Next up, the engineer will check all the electrical connections as some may have started to come loose and need a bit of tightening up. This element focuses on circuit breakers, contactors, fuses, cabling, transformers, PCBs, fans, capacitors and the UPS’s communications slots.

Most UPS maintenance providers these days use thermal imaging cameras for this. Heat is a tell-tale sign of a loose connection, and no matter how experienced the service engineer, this more advanced technology can detect ‘hotspots’ better than the human eye or touch.

It’s also important to check the battery terminal connections and make sure they’re at the correct torque setting.

Next on the agenda is a series of mechanical tests of the UPS’s functionality. This includes downloading historical operating and alarm logs for analysis, along with testing the unit across a range of operating modes to see whether everything runs as expected.

Mission-critical environments such as a data centre may require more in-depth functional testing. This could include using load banks that allow the engineer to test the UPS and batteries across a range of simulated loads without ever putting the critical loads at risk.

A thorough PMV should also examine the installation environment and whether there’s anything that could damage the UPS or speed up the rate of component deterioration. These factors include a build-up of dust, excessive heat or humidity, and poor ventilation.

In an ideal world, these issues would have been ironed out during the initial design, installation and commissioning stage. But circumstances change, and the day-to-day environment might be significantly different from when the UPS was installed or even since the previous service visit.

The PMV also provides the perfect opportunity for the engineer to install any necessary firmware updates. Making sure your UPS has the latest software is an easy – but sometimes overlooked – way to ensure it runs at its best. Not only can this have a positive impact on performance and reliability, but firmware updates can also improve the energy efficiency of the unit.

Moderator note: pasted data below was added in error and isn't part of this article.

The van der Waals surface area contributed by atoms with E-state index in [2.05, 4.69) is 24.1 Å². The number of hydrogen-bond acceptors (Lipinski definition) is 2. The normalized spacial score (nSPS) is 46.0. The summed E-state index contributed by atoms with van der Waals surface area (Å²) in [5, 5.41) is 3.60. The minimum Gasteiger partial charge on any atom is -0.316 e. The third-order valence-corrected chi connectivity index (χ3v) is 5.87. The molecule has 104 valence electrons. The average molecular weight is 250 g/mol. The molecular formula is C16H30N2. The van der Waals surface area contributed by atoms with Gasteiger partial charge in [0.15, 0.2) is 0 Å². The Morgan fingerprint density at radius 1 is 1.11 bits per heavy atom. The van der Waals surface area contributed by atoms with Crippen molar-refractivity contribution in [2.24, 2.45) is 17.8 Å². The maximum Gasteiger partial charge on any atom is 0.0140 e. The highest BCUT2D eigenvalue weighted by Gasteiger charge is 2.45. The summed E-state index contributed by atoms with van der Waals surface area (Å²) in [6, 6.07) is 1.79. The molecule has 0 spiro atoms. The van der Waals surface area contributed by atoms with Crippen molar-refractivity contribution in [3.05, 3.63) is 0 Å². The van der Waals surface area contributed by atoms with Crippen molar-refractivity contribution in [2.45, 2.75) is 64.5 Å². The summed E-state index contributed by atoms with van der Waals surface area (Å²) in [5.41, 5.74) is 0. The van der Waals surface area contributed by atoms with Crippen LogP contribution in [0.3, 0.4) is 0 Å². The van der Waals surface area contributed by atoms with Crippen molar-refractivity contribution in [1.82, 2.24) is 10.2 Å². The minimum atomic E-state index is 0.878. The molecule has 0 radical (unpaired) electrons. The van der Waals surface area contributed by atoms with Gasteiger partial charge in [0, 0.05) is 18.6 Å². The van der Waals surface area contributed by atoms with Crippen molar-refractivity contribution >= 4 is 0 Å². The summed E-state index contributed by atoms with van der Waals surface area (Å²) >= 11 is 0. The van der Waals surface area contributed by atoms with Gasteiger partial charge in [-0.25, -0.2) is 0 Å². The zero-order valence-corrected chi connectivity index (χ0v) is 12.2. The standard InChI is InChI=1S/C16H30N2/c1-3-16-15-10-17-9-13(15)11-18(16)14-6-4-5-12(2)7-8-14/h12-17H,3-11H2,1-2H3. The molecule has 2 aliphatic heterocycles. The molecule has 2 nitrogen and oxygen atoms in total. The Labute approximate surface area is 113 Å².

Once the engineer has finished all the tests, inspections and system updates, their final task is to fill out a detailed service report. This includes all the readings from the PMV, as well as a comprehensive rundown of any potential faults and recommended remedial actions, for example, listing any consumables that are due for replacement.

Prevention is better than cure

When it comes to UPS maintenance, a basic rule of thumb is that preventive action is far more effective – and less costly in the longer term – than being reactive.

Let’s take UPS batteries as an example. Typically they’ll have either a five or 10-year design life. But best practice shows that it’s best to proactively replace them in service years three to four (for five-year) or seven to eight (for 10-year), as this significantly reduces your risk of failure.

One of the outcomes of a PMV might be to recommend a similarly pre-emptive approach to capacitors and fans, two other key components of your UPS.

Replacing these ageing parts is known as a UPS Overhaul, which is basically a cost-effective way to extend your unit’s service life. Not only do the new capacitors and fans lower the likelihood of you experiencing a major system failure, but they also offer a much-needed boost in terms of reliability, performance and efficiency.

By taking a proactive approach to UPS maintenance, you’re not only optimising your total cost of ownership (TCO) over the lifespan of your UPS, you’re also far less likely to suffer damaging equipment downtime or be forced into the more expensive option of replacing an entire UPS.

Show CommentsClose Comments

Leave a comment